Chippewas of the Thames | Carolinian Canada

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Chippewas of the Thames

On the evening of October 20, more than 130 people convened at the Chippewas of the Thames First Nation Community Centre to learn about the amazing work First Nations communities are doing to care for species at risk and their habitats across Ontario. The evening event was generously hosted by Chippewas of the Thames First Nation southwest of London, and presented as part of Carolinian Canada’s Ecosystem Recovery Forum series, with funding support from Environment Canada. First Nations from as far away as Wikwemikong on Manitoulin Island and Neyaashiinigmiing on the Bruce Peninsula showcased their species at risk projects with presentations and displays. Young conservationists from Aamjiwnaang and Chippewas of the Thames First Nations showcased the multifaceted activities of the “Antler River Guardians from the Four Directions” youth group over the past year. Bkejwanong (Walpole Island) First Nation presentations emphasized the strong linkages between nature preservation, traditions and language in local Anishinaabe culture. The event was a unique sharing of traditional knowledge, modern science and practical on-the-ground conservation practices -- a wonderful learning experience for all, set in the heart of Ontario's Carolinian life zone.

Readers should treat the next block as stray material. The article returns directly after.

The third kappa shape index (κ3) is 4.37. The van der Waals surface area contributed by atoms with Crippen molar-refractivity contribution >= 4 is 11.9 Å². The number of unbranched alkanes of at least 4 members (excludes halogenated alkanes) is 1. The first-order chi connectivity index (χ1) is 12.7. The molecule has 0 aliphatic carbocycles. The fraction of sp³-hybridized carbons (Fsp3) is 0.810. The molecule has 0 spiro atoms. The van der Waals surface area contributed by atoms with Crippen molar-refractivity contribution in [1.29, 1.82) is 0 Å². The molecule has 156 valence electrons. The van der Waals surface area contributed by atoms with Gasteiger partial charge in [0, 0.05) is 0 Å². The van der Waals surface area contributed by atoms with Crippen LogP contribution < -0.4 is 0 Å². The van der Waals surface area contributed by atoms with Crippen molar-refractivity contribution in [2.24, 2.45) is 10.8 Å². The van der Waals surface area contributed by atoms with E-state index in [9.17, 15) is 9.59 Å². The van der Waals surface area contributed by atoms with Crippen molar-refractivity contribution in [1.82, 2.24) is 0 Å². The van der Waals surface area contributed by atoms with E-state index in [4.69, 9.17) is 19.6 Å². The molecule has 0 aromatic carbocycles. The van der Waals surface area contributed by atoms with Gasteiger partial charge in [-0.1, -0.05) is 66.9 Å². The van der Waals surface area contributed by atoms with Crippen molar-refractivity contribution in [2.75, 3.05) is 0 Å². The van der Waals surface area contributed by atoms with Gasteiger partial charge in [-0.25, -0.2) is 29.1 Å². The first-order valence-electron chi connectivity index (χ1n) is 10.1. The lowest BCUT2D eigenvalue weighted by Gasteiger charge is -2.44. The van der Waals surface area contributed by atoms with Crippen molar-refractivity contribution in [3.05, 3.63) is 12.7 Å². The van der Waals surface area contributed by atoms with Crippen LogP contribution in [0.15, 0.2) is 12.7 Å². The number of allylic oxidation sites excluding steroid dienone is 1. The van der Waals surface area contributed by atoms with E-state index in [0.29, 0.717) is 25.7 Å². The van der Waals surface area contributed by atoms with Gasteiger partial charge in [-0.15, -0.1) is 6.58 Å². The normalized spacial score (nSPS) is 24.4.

Tuesday, October 20, 2015

Join us on October 20th and learn about the amazing work First Nations communities are doing to care for species at risk and their habitats! The evening event, generously hosted by Chippewas of the Thames First Nation southwest of London, will include a traditional Anishinaabe welcome ceremony, a full dinner, talks by First Nation Species At Risk programs from across southern Ontario, a keynote presentation by the Chippewas of the Thames First Nation Species At Risk Project team, and a traditional closing ceremony. First Nations from as far away as Manitoulin Island, the Bruce Peninsula and Walpole Island will be showcasing their projects with displays, presentations and handout materials. The event will be a unique sharing of traditional knowledge, modern science and practical on-the-ground conservation practices -- a wonderful learning experience for all, set in the heart of Ontario's Carolinian life zone.

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